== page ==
- how to empower them to support the long-term health of their child with respect to sleep, nutrition and physical activity.
In the meantime, the group are translating their resources into English to make them more accessible across the World.
This project was funded by the Innovation Fund from Health Insurance Companies in The Netherlands.
To see the full suite of resources, visit the CP Nederland website.
No man is an island, so the saying goes, however most people living with cerebral palsy in Ghana are isolated from public life.
People with cerebral palsy are denied education, sometimes basic health care and almost completely isolated from public activities. Mostly children with cerebral palsy are kept indoors and this is not the making of only the parents, but the society.
The facilities to help people living with cerebral palsy to have an enhanced life are simply not there. Additionally, awareness about cerebral palsy is very low, even among the educated.
Some parents get frustrated to get point of wishing their own children with cerebral palsy dead, yet others are reportedly frustrated to the point of killing their own children.
There is also no clear pathway for parents or care-givers to follow in terms of managing a person or child with cerebral palsy and those who are able to sustain medical care and support do so at huge financial cost.
Ghana is therefore denied the opportunity to access the impact that people with cerebral palsy could have in terms of their contribution to national development instead many are forced to beg on the street under the scorching sun or rains.
Parents are burdened with managing children with cerebral palsy alone, forcing many parents and care-givers to abandon their jobs or their careers.
Special Mothers Project
The Special Mothers Project, an advocacy and awareness creation organization on cerebral palsy was started when I realized the very low level of awareness on the disorder.
The project creates a platform for parents and care-givers of children with cerebral palsy to get together, share ideas and see how we can together influence policy to favour these children.
As a mother of a 3 year old beautiful girl who has cerebral palsy, I believe that given the necessary supportive environment coupled with the right equipment that facilitate movement and the right policy framework, children with cerebral palsy in Ghana can have an enhanced life.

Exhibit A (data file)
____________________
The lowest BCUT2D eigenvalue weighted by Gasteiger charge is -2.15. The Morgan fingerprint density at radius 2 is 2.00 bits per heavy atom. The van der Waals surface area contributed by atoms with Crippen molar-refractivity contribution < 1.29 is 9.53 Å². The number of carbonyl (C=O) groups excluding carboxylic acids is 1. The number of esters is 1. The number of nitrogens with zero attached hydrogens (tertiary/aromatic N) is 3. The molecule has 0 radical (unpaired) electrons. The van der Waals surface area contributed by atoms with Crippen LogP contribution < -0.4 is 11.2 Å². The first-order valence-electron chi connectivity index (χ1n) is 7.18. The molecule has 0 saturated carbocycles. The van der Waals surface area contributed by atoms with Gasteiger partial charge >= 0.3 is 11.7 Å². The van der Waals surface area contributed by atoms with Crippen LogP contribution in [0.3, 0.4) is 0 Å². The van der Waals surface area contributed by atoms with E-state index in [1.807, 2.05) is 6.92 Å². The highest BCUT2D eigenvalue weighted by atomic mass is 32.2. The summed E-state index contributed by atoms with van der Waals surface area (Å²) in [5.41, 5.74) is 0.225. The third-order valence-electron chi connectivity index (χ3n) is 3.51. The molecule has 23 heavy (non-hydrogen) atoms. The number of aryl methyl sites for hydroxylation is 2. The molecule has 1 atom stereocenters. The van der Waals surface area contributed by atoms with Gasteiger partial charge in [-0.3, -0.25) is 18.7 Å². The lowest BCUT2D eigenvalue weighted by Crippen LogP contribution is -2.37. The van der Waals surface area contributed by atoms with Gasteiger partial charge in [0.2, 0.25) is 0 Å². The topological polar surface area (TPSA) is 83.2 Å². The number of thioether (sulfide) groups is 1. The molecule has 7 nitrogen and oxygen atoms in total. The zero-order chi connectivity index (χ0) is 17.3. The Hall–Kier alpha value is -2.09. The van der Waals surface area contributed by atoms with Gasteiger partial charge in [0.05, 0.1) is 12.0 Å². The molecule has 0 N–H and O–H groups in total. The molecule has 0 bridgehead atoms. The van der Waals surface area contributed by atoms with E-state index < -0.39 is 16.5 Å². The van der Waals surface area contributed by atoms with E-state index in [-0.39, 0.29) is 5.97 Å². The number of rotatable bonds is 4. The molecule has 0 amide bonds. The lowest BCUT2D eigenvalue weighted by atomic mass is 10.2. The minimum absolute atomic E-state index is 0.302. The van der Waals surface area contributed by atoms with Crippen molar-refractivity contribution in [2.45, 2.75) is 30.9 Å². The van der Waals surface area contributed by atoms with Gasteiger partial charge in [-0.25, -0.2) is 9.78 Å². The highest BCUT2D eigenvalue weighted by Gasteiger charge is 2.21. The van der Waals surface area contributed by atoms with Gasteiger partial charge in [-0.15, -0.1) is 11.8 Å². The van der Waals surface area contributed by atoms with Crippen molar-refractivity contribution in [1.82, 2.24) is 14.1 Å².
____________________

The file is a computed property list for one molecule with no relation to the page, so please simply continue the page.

The Special Mothers Project uses the platform as a skill learning platform where parents and care-givers exchange ideas, share opinions and encourage one another.
With the necessary support and funding, the Project organizes periodic workshops that brings professionals like physiotherapists, speech therapists and special educators together with parents or care-givers to impart knowledge and share ideas.
It also serves as a counselling point to new mothers with cerebral palsy children, given my background in psychology and as a communications professional, as well as the experience of providing social care for children with cerebral palsy
The Project also does a lot of news articles on cerebral palsy and, when given the opportunity, uses the radio platform to educate the public about cerebral palsy.
Education a priority
My biggest desire will be to have government formulate favourable policies that will enable children with cerebral palsy get educated. As is it now, in Ghana, schools use their discretion to either accept or deny a child with cerebral palsy admission.
This is due to the fact that many schools do not know how to handle a child with cerebral palsy. Even though there are special schools in Ghana, they are for children with autism, Down syndrome, blind and deaf.
There is absolutely no provision made for a child with cerebral palsy to be educated in Ghana, so if a parent is not a bit more forceful the child ends up being isolated or killed.
I will be more than glad if the Ghanaian society and the government pay more attention to issues related to cerebral palsy. To at least give these children access to basic education, health care and to enhance their lives to enable them contribute their quota to national development.